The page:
“What does it take for households in this country to get by and be able to plan for their own futures based on the work that they do?” said Donna Addkison, president and chief executive of Wider Opportunities for Women. “We’re really looking at not just the lowest of the lowest income households but that slice of households that live somewhere above the poverty line but are constantly in danger of being thrown into financial catastrophe, and that’s a much larger slice of the American public than we are currently talking about.”
Although the study uses median incomes on a national basis, Wider Opportunities and its research partners are working on tables that define what economic security would mean on a state-by-state basis. Obviously, the income needed to cover basic expenses would be higher in New York City than in Omaha.
The report showed that 55 percent of children live in households where families do not earn enough to achieve economic security. Even among those households with two full-time workers, 22 percent of those families with children earn less than is necessary to guarantee economic security.
The most vulnerable households are those led by single mothers, as well as African-American and Hispanic households. Only 18 percent of households headed by single mothers are living with economic security, while two-thirds of Hispanic households and 62 percent of African-American households are not earning enough to cover basic needs and saving requirements.
Part of the problem, Ms. Addkison said, is that so many jobs pay low wages. According to the report, less than 13 percent of the jobs that the Labor Department projects will be created by 2018 will pay wages that will be sufficient to allow families to keep their heads above water.
“We have a construct in this country that if you work full time and keep your nose clean and live by the rules, you will get that full-time job that allows you to take care of your family,” Ms. Addkison said. “And what we’re finding is that workers who are working full time or the equivalent are still struggling.”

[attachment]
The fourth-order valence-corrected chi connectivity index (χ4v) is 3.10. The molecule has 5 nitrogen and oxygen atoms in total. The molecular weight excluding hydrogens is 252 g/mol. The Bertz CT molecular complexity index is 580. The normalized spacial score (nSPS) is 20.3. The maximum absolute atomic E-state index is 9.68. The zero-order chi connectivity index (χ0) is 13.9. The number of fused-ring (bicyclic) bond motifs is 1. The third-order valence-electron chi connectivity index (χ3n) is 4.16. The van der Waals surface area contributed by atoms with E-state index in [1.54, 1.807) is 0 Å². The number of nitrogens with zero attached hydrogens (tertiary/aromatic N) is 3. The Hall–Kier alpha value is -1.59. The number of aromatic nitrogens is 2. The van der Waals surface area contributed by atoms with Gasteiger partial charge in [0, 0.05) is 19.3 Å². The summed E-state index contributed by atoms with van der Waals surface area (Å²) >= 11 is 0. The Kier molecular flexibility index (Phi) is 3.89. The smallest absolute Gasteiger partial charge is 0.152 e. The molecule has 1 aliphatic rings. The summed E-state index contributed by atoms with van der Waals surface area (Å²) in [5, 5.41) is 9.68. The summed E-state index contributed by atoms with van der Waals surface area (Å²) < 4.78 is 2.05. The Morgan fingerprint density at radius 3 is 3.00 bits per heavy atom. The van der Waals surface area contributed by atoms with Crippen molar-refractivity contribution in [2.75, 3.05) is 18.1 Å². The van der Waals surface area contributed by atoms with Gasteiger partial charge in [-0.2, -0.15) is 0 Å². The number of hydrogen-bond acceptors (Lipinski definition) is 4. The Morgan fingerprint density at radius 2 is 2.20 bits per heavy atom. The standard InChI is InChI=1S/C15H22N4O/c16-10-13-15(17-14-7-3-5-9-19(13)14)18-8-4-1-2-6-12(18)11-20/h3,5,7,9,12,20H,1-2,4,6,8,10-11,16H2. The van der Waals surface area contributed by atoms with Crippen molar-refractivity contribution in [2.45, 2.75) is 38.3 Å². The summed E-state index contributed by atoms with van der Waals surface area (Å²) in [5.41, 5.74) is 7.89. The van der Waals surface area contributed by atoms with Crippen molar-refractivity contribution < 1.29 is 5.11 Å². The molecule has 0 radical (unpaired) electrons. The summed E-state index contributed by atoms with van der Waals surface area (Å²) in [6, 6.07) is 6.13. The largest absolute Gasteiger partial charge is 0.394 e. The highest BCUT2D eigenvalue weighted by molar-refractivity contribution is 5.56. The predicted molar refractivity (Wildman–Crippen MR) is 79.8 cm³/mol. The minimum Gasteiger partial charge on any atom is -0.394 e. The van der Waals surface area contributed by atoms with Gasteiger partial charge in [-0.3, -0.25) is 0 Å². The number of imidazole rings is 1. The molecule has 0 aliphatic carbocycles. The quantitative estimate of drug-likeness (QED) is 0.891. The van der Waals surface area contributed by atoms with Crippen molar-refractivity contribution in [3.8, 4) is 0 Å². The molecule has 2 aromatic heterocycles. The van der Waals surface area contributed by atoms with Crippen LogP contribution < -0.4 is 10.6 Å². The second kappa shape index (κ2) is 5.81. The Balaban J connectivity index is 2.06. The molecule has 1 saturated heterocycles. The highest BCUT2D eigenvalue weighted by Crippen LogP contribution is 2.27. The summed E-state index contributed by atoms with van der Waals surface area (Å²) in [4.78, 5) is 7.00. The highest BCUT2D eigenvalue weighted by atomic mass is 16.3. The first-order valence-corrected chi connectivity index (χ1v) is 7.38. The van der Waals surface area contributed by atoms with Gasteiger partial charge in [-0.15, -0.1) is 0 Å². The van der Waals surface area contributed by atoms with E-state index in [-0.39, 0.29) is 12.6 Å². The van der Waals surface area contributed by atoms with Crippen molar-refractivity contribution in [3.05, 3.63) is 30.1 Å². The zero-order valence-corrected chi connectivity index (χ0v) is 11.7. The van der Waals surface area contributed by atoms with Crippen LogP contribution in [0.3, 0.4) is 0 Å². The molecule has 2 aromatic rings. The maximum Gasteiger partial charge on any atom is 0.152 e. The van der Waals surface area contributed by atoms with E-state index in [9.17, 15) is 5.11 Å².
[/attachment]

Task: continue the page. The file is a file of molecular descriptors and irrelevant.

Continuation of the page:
Monday, November 21, 2011
Julian Treasure: Shh! Sound health in 8 steps
Strategy & Business Lists Hard Facts Among Decade's 10 Most Significant Books
Strategy and Business just released a list of the 10 "most significant books" published between 2001 and 2010. They looked back and selected one book for each year. I am pleased to announce that, for 2006, they picked the book that Jeff Pfeffer and I wrote about evidence-management. Here is what they said:
Hard Facts, Dangerous Half-Truths, and Total Nonsense: Profiting from Evidence-Based Management, by Jeffrey Pfeffer and Robert I. Sutton (Harvard Business School Press). By explaining the causes of common managerial errors (casual benchmarking, repeating what worked in the past, and following unexamined ideologies), Pfeffer and Sutton pointed the way to better decision making.
Jeff and I are delighted the selection; we believe that, although some organizations are making progress toward using evidence rather than making bad gut decisions, doing what they have always done, or mindlessly imitating seemingly successful organizations, that our workplaces would be far more effective if decision-makers made a commitment to using evidence-based practices when possible, especially when making important decisions (unfortunately, they seem to do the opposite too often).
If you want to listen to a fun interview about the power of evidence-based management, check out the recent Planet Money interview with Harrah's CEO Gary Lovemen, who we talk about a lot in Hard Facts. It starts out with a quote/joke from Gary that also appears in our book, something like "There are three ways to get fired at Harrah's: Stealing, sexual harassment, and not having a control group." Although he is joking a bit, taking an evidence-based approach has given Harrah's a huge competitive advantage.
Here is the rest of the list. You can read about each in more detail here in the original story.
Good to Great: Why Some Companies Make the Leap...and Others Don’t, by Jim Collins
Execution: The Discipline of Getting Things Done, by Larry Bossidy and Ram Charan
Who Says Elephants Can’t Dance? Inside IBM’s Historic Turnaround, by Louis V. Gerstner Jr
Changing Minds: The Art and Science of Changing Our Own and Other People’s Minds, by Howard Gardner
The Fortune at the Bottom of the Pyramid: Eradicating Poverty through Profits, by C.K. Prahalad
Prophet of Innovation: Joseph Schumpeter and Creative Destruction, by Thomas K. McCraw
Redefining Global Strategy: Crossing Borders in a World Where Differences Still Matter, by Pankaj Ghemawat
Managing, by Henry Mintzberg (Berrett-Koehler). The iconoclastic Canadian professor made the best case of his career for a more holistic, humane view of managing, which he convincingly declares is as much art as science. 2010
Chasing Stars: The Myth of Talent and the Portability of Performance, by Boris Groysberg
We are honored to be included in such a great group. Of this list, my favorite three are probably "Who Says Elephants Can't Dance," "Prophet of Innovation," and "Chasing Stars." My candidates for the best books of 2011 are The Progress Principle and, because of impact, Steve Jobs of course.